Ghazal 114, Verse 5

{114,5}*

;xayaal-e jalvah-e gul se ;xaraab hai;N mai-kash
sharaab-;xaane ke diivaar-o-dar me;N ;xaak nahii;N

1) from the thought of the glory/appearance of the rose the wine-drinkers are 'wrecked'
2) in the door and walls of the wine-house-- nothing at all!

Notes:

;xaraab : 'Ruined, spoiled, depopulated, wasted, deserted, desolate; abandoned, lost, miserable, wretched; bad, worthless, vitiated, corrupt, reprobrate, noxious, vicious, depraved'. (Platts p.487)

Nazm:

That is, from the miraculous power of intoxication, a mustard flower has blomed [sarson phuulii hai] in the eyes. Otherwise, what is there in a wine-house? (123)

== Nazm page 123

Bekhud Dihlavi:

He says, the thought of the glory/appearance of the rose means that thanks to intoxication, the wine-drinkers are becoming very drunk.... The meaning of the verse is that the thing that makes life enjoyable is love of God; otherwise, what good is this unstable world? (174)

Bekhud Mohani:

To the wine-drinkers, in their intoxication, nothing but springtime is visible everywhere; otherwise, what good is a wine-house?

[Or:] It's a praise of springtime, that nowadays the rakish drinkers are intoxicated only with the thought of the glory/appearance of the rose. Their intoxication is not due to wine. (231)

FWP:

SETS == A,B; GENERATORS; WORDPLAY
JALVAH: {7,4}
WINE: {49,1}
WINE-HOUSE: {33,6}

This verse is one of his marvels. Just consider some of the possibilities. In the first line, what is the status of the 'wine-drinkers' who are 'wrecked'-- or, idiomatically, 'extremely drunk'? Here are some possibilities:

=they are 'wine-drinkers' because they have already drunk a great deal of wine (thus their wild visions)
=they are 'wine-drinkers' because they used to frequent the wine-house in former times (though now they no longer need it)
=they are only 'wine'-drinkers metaphorically; the real 'wine' they drink is different

And what is the nature of their intoxication? Here are some possibilities:

=the drinkers are intoxicated from the mere process of thought itself
=the drinkers are intoxicated from visualizing a particular kind of glory/manifestation of the beloved
=the drinkers are intoxicated because of the Rose itself, even if it's present only in thought

Then when we try to put the two independent lines together, that too we have to do on our own, with no grammatical guidance from the verse itself. If we read (1) as prior to (2), we deduce that the winehouse is empty because the fickle (former) drinkers have now abandoned it in favor of a different form of intoxication. If we read (2) as prior to (1), we find that the winehouse is so worthless (there's nothing there for us!) that the drinkers have been forced to look elsewhere.

Thus the second line can have all these senses, and surely a few more besides:

=the physical wine-house is now empty of customers and of wine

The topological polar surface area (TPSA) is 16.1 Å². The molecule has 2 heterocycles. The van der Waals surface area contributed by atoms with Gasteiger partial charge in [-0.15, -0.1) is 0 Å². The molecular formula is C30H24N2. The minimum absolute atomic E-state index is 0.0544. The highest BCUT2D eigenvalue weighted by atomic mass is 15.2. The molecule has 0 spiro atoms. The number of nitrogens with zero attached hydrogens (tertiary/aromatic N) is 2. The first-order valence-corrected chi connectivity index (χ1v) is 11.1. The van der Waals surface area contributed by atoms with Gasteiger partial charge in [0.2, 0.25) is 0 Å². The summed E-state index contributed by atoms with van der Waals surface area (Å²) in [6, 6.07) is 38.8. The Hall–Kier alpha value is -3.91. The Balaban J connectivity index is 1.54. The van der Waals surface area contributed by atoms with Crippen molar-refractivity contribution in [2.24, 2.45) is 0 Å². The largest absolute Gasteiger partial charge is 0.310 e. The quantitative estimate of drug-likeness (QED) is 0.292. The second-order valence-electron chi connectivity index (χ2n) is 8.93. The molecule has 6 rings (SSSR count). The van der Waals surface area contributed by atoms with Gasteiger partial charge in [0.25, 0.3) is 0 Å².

=the physical wine-house is now desolate, ruined, shut down
=the physical wine-house is contemptible and worthless
=the 'door and walls' of the wine-house are worthless (only what is within them has value)
=the wine-house is not necessary for intoxication ('there's nothing in it!')
=wine itself, the wine-house's stock in trade, is not necessary for intoxication

The radical undecideability of this verse comes from the unknown relationships among several multivalent notions. The first line invokes both 'wine-drinkers' and a form of intoxication apparently quite independent of wine. The second line perhaps merely describes a condition of (physical) emptiness, or even ruin, of the wine-house door and walls; or perhaps it strongly disparages the wine-house door and walls, or the whole wine-house itself, or even wine itself. We, the readers, get to choose-- and in fact have to choose, since as usual Ghalib has cleverly denied us any guidance. How better to turn a little two-line verse into almost an encyclopedia of possible thoughts about drunkenness and wine?

And all this before we even consider the particularly complex, fascinating wordplay! At the heart of it is ;xaraab . If we pair it with sharaab in the second line, we get two almost identical-looking words with close associations. If we pair it with diivar-o-dar and ;xaak and the colloquial ;xaak nahii;N (for more on this idiomatic usage see {114,1}), we get images of ruins and utter physical destruction. Then just as a perfect finishing touch, we can't help but think of its plural form ;xaraabaat , meaning literally 'ruins, desolate place', but commonly, in Urdu, 'tavern' (Platts p.488). For an example of its use in this latter sense, see {131,1}.

Ghalib has a special fondness for juxtaposing dust and jalvah ; for examples, see {7,4}.

This verse reminds me of {169,5}, which is a more explicit (and therefore less piquant) treatment of the idea that 'thought' is a (or even 'the'?) supreme intoxication.